It's a basic tenet of speculative investing, said perfectly by Herbert Stein:
If something cannot go on forever, it will stop
Such is the fate of any speculative endeavor whose underlying cannot produce the cash flows to support whatever valuation it trades at. Any such situation is little more than a pyramid of buyers and sellers where the only way to have a return is to sell to the next fool willing to pay more. This makes for an unstable market which will, at some point, implode.
Crowded trades like Apple (AAPL) showed this in spades, and Apple can possibly have the cash flow to justify where it trades at. Now imagine what was bound to happen to gold (GLD) or silver (SLV), which produce no such cash flow.
For a while I've been warning that gold and silver were crowded. I did so both from the angle of the quantity of metal being bought by the major ETFs, as well as from the angle of trader positioning. Not only were these assets crowded, but they exhibited signs of bubblish behavior which had last been seen at the top of the previous bubble back in the early 80s.
Now disaster has struck. Among increases in margin requirements, gold and silver have plunged 10% and 14% in just the last two days, and stand 26% and 51% below their 10-year highs (using the ETF highs and present quotes). Once again inevitability stuck even in an environment of money printing which could hardly be more supportive for the metals' prices.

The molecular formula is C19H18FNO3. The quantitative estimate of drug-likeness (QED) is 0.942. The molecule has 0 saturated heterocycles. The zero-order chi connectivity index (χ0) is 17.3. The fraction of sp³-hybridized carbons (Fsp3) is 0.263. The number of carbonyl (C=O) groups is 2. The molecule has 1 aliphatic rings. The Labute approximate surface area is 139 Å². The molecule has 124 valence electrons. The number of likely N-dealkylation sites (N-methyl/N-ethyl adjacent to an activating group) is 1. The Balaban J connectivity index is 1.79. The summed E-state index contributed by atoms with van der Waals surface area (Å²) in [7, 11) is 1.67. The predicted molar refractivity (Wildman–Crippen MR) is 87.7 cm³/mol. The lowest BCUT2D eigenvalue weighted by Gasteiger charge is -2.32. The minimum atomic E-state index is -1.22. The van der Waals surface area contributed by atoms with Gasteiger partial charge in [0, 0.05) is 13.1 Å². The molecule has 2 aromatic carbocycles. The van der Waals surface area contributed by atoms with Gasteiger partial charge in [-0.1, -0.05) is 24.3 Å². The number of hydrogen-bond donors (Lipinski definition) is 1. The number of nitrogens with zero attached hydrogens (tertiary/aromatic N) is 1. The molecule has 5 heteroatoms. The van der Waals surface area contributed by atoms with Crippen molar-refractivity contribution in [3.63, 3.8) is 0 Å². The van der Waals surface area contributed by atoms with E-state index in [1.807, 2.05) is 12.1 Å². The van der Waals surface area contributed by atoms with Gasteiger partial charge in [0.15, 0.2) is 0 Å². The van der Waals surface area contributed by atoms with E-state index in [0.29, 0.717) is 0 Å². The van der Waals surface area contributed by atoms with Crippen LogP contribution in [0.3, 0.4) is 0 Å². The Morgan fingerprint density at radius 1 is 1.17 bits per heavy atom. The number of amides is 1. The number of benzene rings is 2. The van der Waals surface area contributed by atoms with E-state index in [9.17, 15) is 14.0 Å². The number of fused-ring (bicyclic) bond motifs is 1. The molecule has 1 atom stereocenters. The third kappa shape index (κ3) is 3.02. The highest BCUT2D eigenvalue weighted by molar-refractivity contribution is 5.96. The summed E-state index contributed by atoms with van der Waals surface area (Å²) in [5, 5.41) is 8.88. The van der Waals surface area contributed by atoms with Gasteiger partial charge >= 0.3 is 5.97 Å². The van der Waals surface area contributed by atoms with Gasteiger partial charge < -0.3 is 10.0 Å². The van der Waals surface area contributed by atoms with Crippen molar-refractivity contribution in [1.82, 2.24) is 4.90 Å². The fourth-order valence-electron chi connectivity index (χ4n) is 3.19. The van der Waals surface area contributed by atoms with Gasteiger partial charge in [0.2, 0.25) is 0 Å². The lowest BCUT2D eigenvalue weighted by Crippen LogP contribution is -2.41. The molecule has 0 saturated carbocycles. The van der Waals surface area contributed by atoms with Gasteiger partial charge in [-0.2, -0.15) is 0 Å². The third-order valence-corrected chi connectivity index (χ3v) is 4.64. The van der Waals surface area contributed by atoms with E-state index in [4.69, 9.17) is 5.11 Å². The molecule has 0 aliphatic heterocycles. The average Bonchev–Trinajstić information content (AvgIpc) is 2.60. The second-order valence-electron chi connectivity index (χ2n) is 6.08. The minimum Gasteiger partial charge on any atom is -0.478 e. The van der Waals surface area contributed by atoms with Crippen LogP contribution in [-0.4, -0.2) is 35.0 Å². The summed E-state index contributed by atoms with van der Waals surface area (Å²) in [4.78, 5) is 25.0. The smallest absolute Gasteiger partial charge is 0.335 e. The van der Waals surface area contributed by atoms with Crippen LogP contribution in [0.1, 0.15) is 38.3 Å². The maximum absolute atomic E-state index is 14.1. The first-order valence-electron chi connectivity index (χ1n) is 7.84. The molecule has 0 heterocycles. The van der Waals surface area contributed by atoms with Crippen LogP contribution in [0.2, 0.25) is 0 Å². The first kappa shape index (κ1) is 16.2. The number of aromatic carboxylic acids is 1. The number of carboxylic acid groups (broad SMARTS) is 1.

So what now?
Given the quick implosion, there's probably a short-term bottom approaching. But the problem remains the same. Any recovery will be met by the fact that these metals are essentially a speculative endeavor necessitating a pyramid of buyers to sustain mostly any level not much above production cost. A significant part of demand, especially for gold, is always speculative and has no physical use. Even the gold council agrees to this when they publish the sources of demand as we can see (Source: Gold Council, red ellipse highlight is mine):
What this means is that there is still large room for reduced speculative demand, so there is still large room for reduced pricing. As such, a rebound in gold prices is most likely a selling opportunity.
One might ask, in the present monetary madness regime if one is not going to protect himself by buying gold, what should one buy, then? This is a valid worry - wanting to protect assets from possible inflation coming from the loose money printing. Trying to keep purchasing power for one's wealth is trying to make sure that a given level of wealth will be enough to buy at least the same amount of goods in the future as it is able to purchase today.
A simple -- and better - way to do that would be to purchase shares of those goods' producers. So, as long as this monetary madness persists, I'd say that buying dips in the stock market is the correct way to protect from possible inflation. The point being that buying dips in the stock market will show itself to be superior to buying dips in the precious metals.
Gold and silver were demonstrably crowded trades where bubblish signs were also obvious. Now those trades are unwinding, but their speculative nature remains. This means that whilst rebounds might happen, they are probably selling opportunities. All the while, if protection is sought for wealth, such protection will more easily be found in buying equity on goods producers. This can be achieved by buying a broad-based index such as the S&P500 through the purchase of an index fund such as the SPDR S&P 500 (SPY).
In short, if you're going to buy dips to protect your wealth, do so in equity, not always-speculative precious metals.